Economy of Chile
The economy of Chile is ranked as a high-income economy by the World Bank, and is considered one of South America's most stable and prosperous nations, leading Latin American nations in competitiveness, income per capita, globalization, economic freedom, and low perception of corruption. Although Chile has high economic inequality, as measured by the Gini index, it is close to the regional mean.
In 2006, Chile became the country with the highest nominal GDP per capita in Latin America. In May 2010 Chile became the first South American country to join the OECD. Tax revenues, all together 20.2% of GDP in 2013, were the second lowest among the 34 OECD countries, and the lowest in 2010. Chile has an inequality-adjusted human development index of 0.661, compared to 0.662, 0.680 and 0.542 for neighbouring Uruguay, Argentina and Brazil, respectively. In 2008, only 2.7% of the population lived on less than US $2 a day.
The ease of doing business index, created by the World Bank, listed Chile as 34th in the world as of 2014, 41st for 2015, and 48th as of 2016. The privatized national pension system (AFP) has encouraged domestic investment and contributed to an estimated total domestic savings rate of approximately 21% of GDP. SectorsAgriculture
Agriculture and allied sectors like forestry, logging and fishing accounts only for 4.9% of the GDP as of 2007 and employed 13.6% of the country's labour force. Some major agriculture products of Chile includes grapes, apples, pears, onions, wheat, corn, oats, peaches, garlic, asparagus, beans, beef, poultry, wool, fish and timber. Through Chile's trade agreements, its agricultural products have gained access to a market controlling 77% of the world's GDP and by approximately 2012, 74% of Chilean agribusiness exports will be duty-free. Salmon
Chile is the second largest producer of salmon in the world. The presence of large foreign firms in the salmon industry has brought what probably most contributes to Chile's burgeoning salmon production, technology. Forestry
The Chilean forestry industry grew to comprise 13% of the country's total exports in 2005, making it one of the largest export sectors for Chile. Radiata Pine and Eucalyptus comprise the vast majority of Chile's forestry exports. Wine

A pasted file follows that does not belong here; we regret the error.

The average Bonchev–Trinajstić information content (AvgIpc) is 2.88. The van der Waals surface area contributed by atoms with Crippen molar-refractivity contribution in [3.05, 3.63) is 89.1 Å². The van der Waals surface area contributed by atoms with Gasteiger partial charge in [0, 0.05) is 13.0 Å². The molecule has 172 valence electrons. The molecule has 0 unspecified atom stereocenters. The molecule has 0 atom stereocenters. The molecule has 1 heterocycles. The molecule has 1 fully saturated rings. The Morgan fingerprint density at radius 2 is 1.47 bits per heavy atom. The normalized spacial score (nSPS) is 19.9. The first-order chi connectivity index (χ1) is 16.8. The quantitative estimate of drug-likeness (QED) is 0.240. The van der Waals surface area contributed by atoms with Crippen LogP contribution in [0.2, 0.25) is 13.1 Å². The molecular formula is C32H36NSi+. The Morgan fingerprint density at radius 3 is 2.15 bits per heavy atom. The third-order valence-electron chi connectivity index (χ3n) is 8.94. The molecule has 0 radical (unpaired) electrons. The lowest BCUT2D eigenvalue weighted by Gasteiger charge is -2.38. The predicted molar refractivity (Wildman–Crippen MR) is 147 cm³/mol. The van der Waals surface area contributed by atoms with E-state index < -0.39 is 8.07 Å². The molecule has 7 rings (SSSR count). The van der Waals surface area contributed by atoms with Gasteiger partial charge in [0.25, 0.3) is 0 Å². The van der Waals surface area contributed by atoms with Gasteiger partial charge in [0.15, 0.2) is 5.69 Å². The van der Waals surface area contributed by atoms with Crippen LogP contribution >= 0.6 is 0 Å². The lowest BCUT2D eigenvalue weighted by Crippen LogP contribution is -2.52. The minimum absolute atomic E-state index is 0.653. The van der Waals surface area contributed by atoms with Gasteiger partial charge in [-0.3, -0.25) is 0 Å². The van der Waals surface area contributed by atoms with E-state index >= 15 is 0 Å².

The popularity of Chilean wine has been attributed not just to the quantity produced but also to increasing levels of quality. The combination of quantity and quality allows Chile to export excellent wines at reasonable prices to the international market. Mining
The mining sector in Chile is one of the pillars of Chilean economy. The Chilean government strongly supports foreign investment in the sector and has modified its mining industry laws and regulations to create a favourable investing environment for foreigners. Services
The service sector in Chile has grown fast and consistently in recent decades, reinforced by the rapid development of communication and information technology, access to education and an increase in specialist skills and knowledge among the workforce. Finance
Chile's financial sector has grown quickly in recent years, with a banking reform law approved in 1997 that broadened the scope of permissible foreign activity for Chilean banks. However, by 2009, it has been reported that $21 billion had been lost from the pension system to the global financial crisis. Tourism
Tourism in Chile has experienced sustained growth over the last decades. Chile received about 2.25 million foreign visitors in 2006, up to 2.50 million in 2007 The percentages of foreign tourists arrivals by land, air and sea were, respectively, 55.3%, 40.5% and 4.2% for that year.
This article is licensed under the GNU Free Documentation License
. It uses material from the
Wikipedia article "Economy Of Chile"
Global Tenders has one of the largest database of international and national tenders/competitive bids, procurement news, project information, contract awards, related to Chile from all over the world.
This section contains economy and business opportunities and from Chile